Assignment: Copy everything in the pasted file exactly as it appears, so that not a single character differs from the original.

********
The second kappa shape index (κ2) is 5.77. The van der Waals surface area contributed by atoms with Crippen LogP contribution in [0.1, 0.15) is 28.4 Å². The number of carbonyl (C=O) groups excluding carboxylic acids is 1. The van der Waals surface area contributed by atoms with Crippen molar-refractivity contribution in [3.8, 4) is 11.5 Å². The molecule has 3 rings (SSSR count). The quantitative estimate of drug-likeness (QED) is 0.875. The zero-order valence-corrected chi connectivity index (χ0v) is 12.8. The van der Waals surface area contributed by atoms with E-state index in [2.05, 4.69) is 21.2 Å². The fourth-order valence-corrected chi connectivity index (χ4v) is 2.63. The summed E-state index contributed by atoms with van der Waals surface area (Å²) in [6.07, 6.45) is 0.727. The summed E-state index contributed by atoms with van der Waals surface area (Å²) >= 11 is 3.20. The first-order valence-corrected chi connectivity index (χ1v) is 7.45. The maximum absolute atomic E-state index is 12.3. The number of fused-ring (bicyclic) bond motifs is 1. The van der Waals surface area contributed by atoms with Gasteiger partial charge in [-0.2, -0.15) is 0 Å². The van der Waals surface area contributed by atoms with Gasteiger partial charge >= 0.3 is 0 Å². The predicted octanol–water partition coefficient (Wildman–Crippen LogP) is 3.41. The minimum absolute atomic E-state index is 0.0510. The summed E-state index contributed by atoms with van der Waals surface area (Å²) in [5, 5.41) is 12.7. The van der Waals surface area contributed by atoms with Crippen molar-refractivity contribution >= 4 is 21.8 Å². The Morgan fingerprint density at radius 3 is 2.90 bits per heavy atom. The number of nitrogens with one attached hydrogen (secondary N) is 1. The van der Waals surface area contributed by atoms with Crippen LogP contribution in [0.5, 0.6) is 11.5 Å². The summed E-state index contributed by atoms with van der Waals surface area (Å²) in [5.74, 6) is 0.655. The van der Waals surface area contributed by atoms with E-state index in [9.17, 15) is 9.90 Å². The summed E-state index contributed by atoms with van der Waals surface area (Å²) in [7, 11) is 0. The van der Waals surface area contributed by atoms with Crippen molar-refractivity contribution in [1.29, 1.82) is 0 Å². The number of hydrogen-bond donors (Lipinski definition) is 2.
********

The second kappa shape index (κ2) is 5.77. The van der Waals surface area contributed by atoms with Crippen LogP contribution in [0.1, 0.15) is 28.4 Å². The number of carbonyl (C=O) groups excluding carboxylic acids is 1. The van der Waals surface area contributed by atoms with Crippen molar-refractivity contribution in [3.8, 4) is 11.5 Å². The molecule has 3 rings (SSSR count). The quantitative estimate of drug-likeness (QED) is 0.875. The zero-order valence-corrected chi connectivity index (χ0v) is 12.8. The van der Waals surface area contributed by atoms with E-state index in [2.05, 4.69) is 21.2 Å². The fourth-order valence-corrected chi connectivity index (χ4v) is 2.63. The summed E-state index contributed by atoms with van der Waals surface area (Å²) in [6.07, 6.45) is 0.727. The summed E-state index contributed by atoms with van der Waals surface area (Å²) >= 11 is 3.20. The first-order valence-corrected chi connectivity index (χ1v) is 7.45. The maximum absolute atomic E-state index is 12.3. The number of fused-ring (bicyclic) bond motifs is 1. The van der Waals surface area contributed by atoms with Gasteiger partial charge in [-0.2, -0.15) is 0 Å². The van der Waals surface area contributed by atoms with Gasteiger partial charge >= 0.3 is 0 Å². The predicted octanol–water partition coefficient (Wildman–Crippen LogP) is 3.41. The minimum absolute atomic E-state index is 0.0510. The summed E-state index contributed by atoms with van der Waals surface area (Å²) in [5, 5.41) is 12.7. The van der Waals surface area contributed by atoms with Crippen molar-refractivity contribution >= 4 is 21.8 Å². The Morgan fingerprint density at radius 3 is 2.90 bits per heavy atom. The number of nitrogens with one attached hydrogen (secondary N) is 1. The van der Waals surface area contributed by atoms with Crippen LogP contribution in [0.5, 0.6) is 11.5 Å². The summed E-state index contributed by atoms with van der Waals surface area (Å²) in [5.74, 6) is 0.655. The van der Waals surface area contributed by atoms with E-state index in [9.17, 15) is 9.90 Å². The summed E-state index contributed by atoms with van der Waals surface area (Å²) in [7, 11) is 0. The van der Waals surface area contributed by atoms with Crippen molar-refractivity contribution in [1.29, 1.82) is 0 Å². The number of hydrogen-bond donors (Lipinski definition) is 2.